A Chinese company is selling its surveillance technology to Iran’s Revolutionary Guard, police, and military, according to a new report by IPVM, a surveillance research group. The firm, called Tiandy, is one of the world’s largest video surveillance companies, reporting almost $700 million in sales in 2020. The company sells cameras and accompanying AI-enabled software, including facial recognition technology, software that it claims can detect someone’s race, and “smart” interrogation tables for use alongside “tiger chairs,” which have been widely documented as a tool for torture.
The report is a rare look into some specifics of China’s strategic relationship with Iran and the ways in which the country disperses surveillance technology to other autocracies abroad.
Tiandy’s “ethnicity tracking” tool, which has been widely challenged by experts as both inaccurate and unethical, is believed to be one of several AI-based systems the Chinese government uses to repress the Uyghur minority group in the country’s Xinjiang province, along with Huawei’s face recognition software, emotion-detection AI technologies, and a host of others. (Huawei has denied involvement in the region.)
The report, based on analysis of Tiandy’s publicly available social media posts and web marketing materials, shows that the company has signed a five-year contract in Iran, where it plans to have eight local staff members. The report also details that while Tiandy is privately owned, its CEO, Dai Lin, is a public supporter of the Communist Party, the ruling party in China, and the company is a major supplier to the Chinese government. While the exact package of surveillance capabilities Tiandy will sell to Iran is unclear, IPVM found Tiandy cameras in use by the Iranian firm Sairan—a “state-owned military electronics provider”—and at an undisclosed military base. Tiandy also touts several projects in Iran on its public website, including work with an arm of the Islamic Revolutionary Guard and with police in the northern city of Khomam.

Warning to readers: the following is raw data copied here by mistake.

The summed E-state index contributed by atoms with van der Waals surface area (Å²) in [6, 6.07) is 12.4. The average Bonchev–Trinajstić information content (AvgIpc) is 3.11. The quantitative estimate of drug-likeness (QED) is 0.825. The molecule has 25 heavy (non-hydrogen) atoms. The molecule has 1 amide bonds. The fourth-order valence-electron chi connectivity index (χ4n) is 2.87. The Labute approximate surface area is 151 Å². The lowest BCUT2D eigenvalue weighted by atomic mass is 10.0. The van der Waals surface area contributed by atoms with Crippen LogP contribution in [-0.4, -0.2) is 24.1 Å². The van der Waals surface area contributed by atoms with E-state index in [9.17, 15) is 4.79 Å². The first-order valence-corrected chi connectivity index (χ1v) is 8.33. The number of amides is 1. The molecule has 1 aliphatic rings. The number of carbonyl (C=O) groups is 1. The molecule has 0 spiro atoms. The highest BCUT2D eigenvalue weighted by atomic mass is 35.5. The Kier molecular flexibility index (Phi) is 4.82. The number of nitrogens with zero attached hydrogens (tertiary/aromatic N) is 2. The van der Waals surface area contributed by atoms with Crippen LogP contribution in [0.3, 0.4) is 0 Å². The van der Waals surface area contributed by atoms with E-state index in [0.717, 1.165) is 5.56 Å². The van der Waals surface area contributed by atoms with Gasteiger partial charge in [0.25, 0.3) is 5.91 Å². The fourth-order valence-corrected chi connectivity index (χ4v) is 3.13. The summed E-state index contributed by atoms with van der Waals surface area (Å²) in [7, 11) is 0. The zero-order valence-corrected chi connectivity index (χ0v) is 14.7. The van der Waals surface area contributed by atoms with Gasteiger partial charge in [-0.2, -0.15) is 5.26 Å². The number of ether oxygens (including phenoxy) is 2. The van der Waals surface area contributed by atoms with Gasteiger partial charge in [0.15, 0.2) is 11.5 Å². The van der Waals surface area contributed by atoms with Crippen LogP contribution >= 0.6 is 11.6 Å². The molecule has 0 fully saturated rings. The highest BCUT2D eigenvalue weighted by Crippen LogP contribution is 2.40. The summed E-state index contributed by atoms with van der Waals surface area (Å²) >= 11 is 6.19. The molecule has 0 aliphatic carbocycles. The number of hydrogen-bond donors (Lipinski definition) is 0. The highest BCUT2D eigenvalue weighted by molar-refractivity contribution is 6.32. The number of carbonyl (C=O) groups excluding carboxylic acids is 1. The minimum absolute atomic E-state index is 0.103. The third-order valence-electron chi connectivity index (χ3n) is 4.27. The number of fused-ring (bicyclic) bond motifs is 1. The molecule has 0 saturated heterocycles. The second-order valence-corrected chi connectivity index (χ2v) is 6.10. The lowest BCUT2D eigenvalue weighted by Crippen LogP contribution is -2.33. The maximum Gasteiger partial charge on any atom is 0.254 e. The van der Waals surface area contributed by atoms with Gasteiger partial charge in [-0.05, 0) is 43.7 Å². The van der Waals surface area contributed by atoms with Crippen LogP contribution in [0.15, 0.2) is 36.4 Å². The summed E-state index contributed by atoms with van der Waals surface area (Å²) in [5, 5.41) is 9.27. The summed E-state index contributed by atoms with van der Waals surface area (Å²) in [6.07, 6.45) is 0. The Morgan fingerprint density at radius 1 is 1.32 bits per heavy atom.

Importantly, the report revealed that Tiandy’s networked video recorders (NVRs) are in use by the Iranian military and powered by chips produced by US manufacturer Intel, raising questions of whether the company has violated US sanctions on Iran. Penny Bruce, an Intel spokesperson, told MIT Technology Review, “We have no knowledge of the allegations raised, and we are investigating the situation.”
A budding partnership
The new report is among the few pieces of hard evidence for something experts have long suspected: that Iran is trying to build a system of digital control over its citizens, following China’s model and using Chinese tools. Censorship and surveillance are core tenets of that model, says Saeid Golkar, an expert in Iranian security and a professor at the University of Tennessee, Chattanooga. “The Islamic Republic is trying to create an internet like China, creating massive connectivity and then controlling it,” he says.